The complexity of the film’s intertwined characters and plotlines originates in the script, which was penned by veteran noir scribe Sydney Boehm. A quick look at his screenwriting resume – High Wall (1947), Side Street (1950), Mystery Street (1950), Union Station (1950), The Atomic City (1952), The Big Heat (1953), Black Tuesday (1954) and Rogue Cop (1954) – reveals that by the time he adapted Violent Saturday for the screen, he had mastered the art of the noir screenplay. The film could have collapsed under the weight of so many different plotlines, but Fleischer does a masterful job of weaving together Boehm’s multiple narrative threads. Fleischer favors long takes that can go on for minutes without a single cut, staging scenes in places like the town’s hotel bar so that he can move effortlessly from a conversation between a drunk Boyd and a sober Harry to the quiet observations of two of the bank robbers, Chapman (J. Carrol Nash) and Dill (Lee Marvin), then to some flirting between Boyd and Linda. The film takes its time setting up all of the different storylines, but Boehm and Fleischer tangle all of these characters together once the bank robbery gets underway, bringing the town’s corruption to the surface and proving that while heroism can exist, even Stadt, the most principled man in the film, will betray his beliefs when pushed past his limits (and in the process, provide the film with its most memorable image).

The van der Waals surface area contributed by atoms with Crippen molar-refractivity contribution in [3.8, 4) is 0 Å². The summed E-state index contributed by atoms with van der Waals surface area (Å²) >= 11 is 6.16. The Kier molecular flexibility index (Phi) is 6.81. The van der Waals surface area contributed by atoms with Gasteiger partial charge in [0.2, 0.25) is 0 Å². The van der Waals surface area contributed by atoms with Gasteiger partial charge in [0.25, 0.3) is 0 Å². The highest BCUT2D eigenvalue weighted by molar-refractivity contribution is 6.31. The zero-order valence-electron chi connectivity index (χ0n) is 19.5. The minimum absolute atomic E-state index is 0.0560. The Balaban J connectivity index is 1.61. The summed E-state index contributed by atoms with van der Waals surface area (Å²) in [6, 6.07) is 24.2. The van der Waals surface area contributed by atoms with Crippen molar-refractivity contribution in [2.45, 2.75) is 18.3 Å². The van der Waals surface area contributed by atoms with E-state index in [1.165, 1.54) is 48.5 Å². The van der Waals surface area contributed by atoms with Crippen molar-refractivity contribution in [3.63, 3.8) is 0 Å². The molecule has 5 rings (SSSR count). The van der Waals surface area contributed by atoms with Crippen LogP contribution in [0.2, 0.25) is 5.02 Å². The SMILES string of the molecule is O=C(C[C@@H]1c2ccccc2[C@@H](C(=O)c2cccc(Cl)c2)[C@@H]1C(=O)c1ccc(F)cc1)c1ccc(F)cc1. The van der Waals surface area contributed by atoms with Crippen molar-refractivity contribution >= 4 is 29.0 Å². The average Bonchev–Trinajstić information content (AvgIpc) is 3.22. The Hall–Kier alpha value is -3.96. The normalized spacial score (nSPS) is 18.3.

The performances in the film range from above average to excellent, with Lee Marvin as perhaps the best of the bunch – a bank robber with more to him than just a snarl and harsh word. In one moment, a kid bumps into him and knocks his nasal inhaler to the ground, then quickly bends down to pick it up, apologizing as he does. Dill crushes his hand with his foot, grinding it into the sidewalk, then finally lets him up only to shove him away, growling at him to “beat it.” But in another moment, late at night, Dill wakes up another one of the bank robbers because he can’t sleep and wants to quietly reminisce about his failed marriage. Marvin brings a multi-faceted complexity to the role and gives a great example of the early promise that launched his long and successful career.
Not only are the performances solid, but the film also looks beautiful. Fleischer and cinematographer Charles G. Clarke take full advantage of the Cinemascope technology, presenting a film lush with color that consistently uses the widescreen frame to showcase the natural beauty of the American Southwest. The film was shot mostly on location in Bisbee, Arizona, and it shows. Throughout the film, Fleischer employs some interesting and effective camerawork, and noir aficionados will recognize a tribute to a particularly famous bank robbery scene from Gun Crazy (1950) as soon as it begins.
While the melodrama aspects of the story sometimes threaten to overwhelm the film, Violent Saturday remains true to its noir roots, presenting a tale of a town in which the far-reaching presence and corrosive effects of corruption are significant and permanent. While the ending keeps the film from being a pure noir, the fingerprints of noir are all over it. It’s a true top-shelf film from a screenwriter and a director at the top of their games. If you haven’t already, see it.